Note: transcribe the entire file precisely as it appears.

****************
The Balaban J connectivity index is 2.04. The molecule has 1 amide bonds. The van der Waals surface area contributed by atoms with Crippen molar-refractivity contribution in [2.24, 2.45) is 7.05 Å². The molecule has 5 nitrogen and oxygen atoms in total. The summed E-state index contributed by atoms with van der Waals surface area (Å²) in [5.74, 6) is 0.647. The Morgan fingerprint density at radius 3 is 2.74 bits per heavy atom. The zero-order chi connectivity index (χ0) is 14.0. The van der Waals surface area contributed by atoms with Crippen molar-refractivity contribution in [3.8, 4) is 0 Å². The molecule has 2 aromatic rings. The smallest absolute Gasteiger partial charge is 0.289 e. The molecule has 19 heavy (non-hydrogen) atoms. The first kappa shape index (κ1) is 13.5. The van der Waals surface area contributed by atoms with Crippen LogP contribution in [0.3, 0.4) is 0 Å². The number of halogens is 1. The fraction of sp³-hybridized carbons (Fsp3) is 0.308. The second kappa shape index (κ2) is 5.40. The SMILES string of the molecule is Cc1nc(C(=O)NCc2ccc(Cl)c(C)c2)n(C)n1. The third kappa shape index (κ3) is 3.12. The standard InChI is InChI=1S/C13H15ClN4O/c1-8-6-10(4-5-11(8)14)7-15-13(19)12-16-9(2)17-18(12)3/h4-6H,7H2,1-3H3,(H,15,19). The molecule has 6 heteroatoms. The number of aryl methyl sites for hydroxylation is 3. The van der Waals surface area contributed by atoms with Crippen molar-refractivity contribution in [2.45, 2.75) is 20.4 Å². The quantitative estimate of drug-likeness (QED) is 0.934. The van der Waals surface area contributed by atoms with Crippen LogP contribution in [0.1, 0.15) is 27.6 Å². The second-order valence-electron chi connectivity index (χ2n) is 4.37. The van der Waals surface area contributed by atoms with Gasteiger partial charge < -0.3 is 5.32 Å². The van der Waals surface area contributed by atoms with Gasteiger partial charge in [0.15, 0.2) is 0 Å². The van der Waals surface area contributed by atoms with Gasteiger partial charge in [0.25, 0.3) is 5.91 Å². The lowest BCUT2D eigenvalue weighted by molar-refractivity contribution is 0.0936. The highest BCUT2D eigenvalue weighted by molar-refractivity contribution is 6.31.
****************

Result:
The Balaban J connectivity index is 2.04. The molecule has 1 amide bonds. The van der Waals surface area contributed by atoms with Crippen molar-refractivity contribution in [2.24, 2.45) is 7.05 Å². The molecule has 5 nitrogen and oxygen atoms in total. The summed E-state index contributed by atoms with van der Waals surface area (Å²) in [5.74, 6) is 0.647. The Morgan fingerprint density at radius 3 is 2.74 bits per heavy atom. The zero-order chi connectivity index (χ0) is 14.0. The van der Waals surface area contributed by atoms with Crippen molar-refractivity contribution in [3.8, 4) is 0 Å². The molecule has 2 aromatic rings. The smallest absolute Gasteiger partial charge is 0.289 e. The molecule has 19 heavy (non-hydrogen) atoms. The first kappa shape index (κ1) is 13.5. The van der Waals surface area contributed by atoms with Crippen LogP contribution in [0.3, 0.4) is 0 Å². The number of halogens is 1. The fraction of sp³-hybridized carbons (Fsp3) is 0.308. The second kappa shape index (κ2) is 5.40. The SMILES string of the molecule is Cc1nc(C(=O)NCc2ccc(Cl)c(C)c2)n(C)n1. The third kappa shape index (κ3) is 3.12. The standard InChI is InChI=1S/C13H15ClN4O/c1-8-6-10(4-5-11(8)14)7-15-13(19)12-16-9(2)17-18(12)3/h4-6H,7H2,1-3H3,(H,15,19). The molecule has 6 heteroatoms. The number of aryl methyl sites for hydroxylation is 3. The van der Waals surface area contributed by atoms with Crippen molar-refractivity contribution in [2.45, 2.75) is 20.4 Å². The quantitative estimate of drug-likeness (QED) is 0.934. The van der Waals surface area contributed by atoms with Crippen LogP contribution in [0.1, 0.15) is 27.6 Å². The second-order valence-electron chi connectivity index (χ2n) is 4.37. The van der Waals surface area contributed by atoms with Gasteiger partial charge < -0.3 is 5.32 Å². The van der Waals surface area contributed by atoms with Gasteiger partial charge in [0.15, 0.2) is 0 Å². The van der Waals surface area contributed by atoms with Gasteiger partial charge in [0.25, 0.3) is 5.91 Å². The lowest BCUT2D eigenvalue weighted by molar-refractivity contribution is 0.0936. The highest BCUT2D eigenvalue weighted by molar-refractivity contribution is 6.31.